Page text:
Taxodium mucronatum (Montezuma Cypress) - This beautiful large Mexican native tree can grow in dry soils, however it will grow slower, or in well-watered areas like lawns. Montezuma cypress has a broad, spreading crown with strong, horizontal branches and delicate, weeping branchlets with pinnately arranged flattened bright green needles. The bark, often described as shreddy, is a pale tan color. The roots of trees growing in standing water can send up conical projections ("knees") but those that experience periodic drying out, such as those growing along stream courses or in cultivation, are less likely to form these.
Plant in full sun and irrigate regularly to occasionally. Widely noted as hardy to around 10°F but we have been told that it can actually tolerate temperatures below 0°F. Typically planted as a large tree we have also seen this plant pruned to be kept as large hedge.
Montezuma Cypress is closely related to the deciduous Bald Cypress, Taxodium distichum, of southeastern United States but even in colder years Montezuma Cypress tends to hold some foliage, though it often turns an orange brown color, and in frost-free years is evergreen, while the Bald Cypress always goes deciduous. This plant is native to much of Mexico and to the Rio Grande Valley in southern coastal Texas. The name for the genus comes from the Latin word 'taxus' meaning "yew" and the Greek word eidos that means "similar to" and the specific epithet is from Latin and means having a "short abrupt tip" in reference to the leaf tips. This plant has long been in cultivation as Taxodium mucronatum but the current correct name is now Taxodium distichum var. mexicanum. It has also previously been called Taxodium huegelii - we retain the name Taxodium mucronatum until Taxodium distichum var. mexicanum gets broader acceptance.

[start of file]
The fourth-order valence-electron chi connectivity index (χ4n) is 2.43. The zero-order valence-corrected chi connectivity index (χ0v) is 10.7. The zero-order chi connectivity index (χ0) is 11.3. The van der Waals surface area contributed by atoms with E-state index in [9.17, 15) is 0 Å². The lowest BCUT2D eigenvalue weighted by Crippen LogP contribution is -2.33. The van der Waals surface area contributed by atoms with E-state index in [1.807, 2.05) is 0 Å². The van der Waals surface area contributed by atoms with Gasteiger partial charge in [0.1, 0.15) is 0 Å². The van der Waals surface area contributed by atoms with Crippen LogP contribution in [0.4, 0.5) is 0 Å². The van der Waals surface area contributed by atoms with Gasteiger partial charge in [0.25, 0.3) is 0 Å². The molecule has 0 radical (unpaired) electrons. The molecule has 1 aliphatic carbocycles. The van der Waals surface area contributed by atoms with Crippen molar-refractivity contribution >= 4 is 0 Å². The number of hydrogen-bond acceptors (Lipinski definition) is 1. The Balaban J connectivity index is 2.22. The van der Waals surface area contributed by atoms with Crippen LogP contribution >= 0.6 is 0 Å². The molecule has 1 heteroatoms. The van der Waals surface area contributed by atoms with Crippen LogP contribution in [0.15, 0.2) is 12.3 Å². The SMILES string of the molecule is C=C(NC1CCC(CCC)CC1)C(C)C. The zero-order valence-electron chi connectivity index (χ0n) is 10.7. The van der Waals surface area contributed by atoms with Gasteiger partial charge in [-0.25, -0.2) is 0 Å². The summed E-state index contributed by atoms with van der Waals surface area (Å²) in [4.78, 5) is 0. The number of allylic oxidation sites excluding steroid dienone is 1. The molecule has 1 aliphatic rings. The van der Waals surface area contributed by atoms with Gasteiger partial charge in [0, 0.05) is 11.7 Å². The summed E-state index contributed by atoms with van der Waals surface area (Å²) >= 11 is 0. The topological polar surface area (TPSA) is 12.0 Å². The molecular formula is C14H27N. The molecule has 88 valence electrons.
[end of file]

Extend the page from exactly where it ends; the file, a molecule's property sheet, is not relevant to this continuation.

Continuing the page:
There are many large specimens of this plant in Santa Barbara and a group of specimen trees in Plaza Vera Cruz Neighborhood Park are particularly notable. In Mexico the tree is called Ahuehuete, which means "old man of the water" in Nahuatl. It was once more widespread around the capital district but habitat loss due to urbanization and lowering water tables has made it less common. Mexico's most famous tree; a giant specimen outside Oaxaca City at Santa Maria del Tule is called El Árbol del Tule (which translates to "The Tree of Tule") and is thought to be around 1,500 years old with a girth of 138 feet. It has been said that this tree is the world's largest single biomass. There is great information about this species and El Árbol del Tule in Jared Farmer's Elderflora: A Modern History of Ancient Trees
Information about Taxodium mucronatum displayed on this page is based on our research about it conducted in our library and gathered from reliable online sources. We include observations made of this plant as it grows in our nursery gardens and in other gardens that we have visited, as well as how the crops have performed in containers in our own nursery field. We will also incorporate comments that we receive from others about this plant when we feel it adds information and particularly welcome hearing from anyone who has any additional cultural recommendations that would aid others in growing it.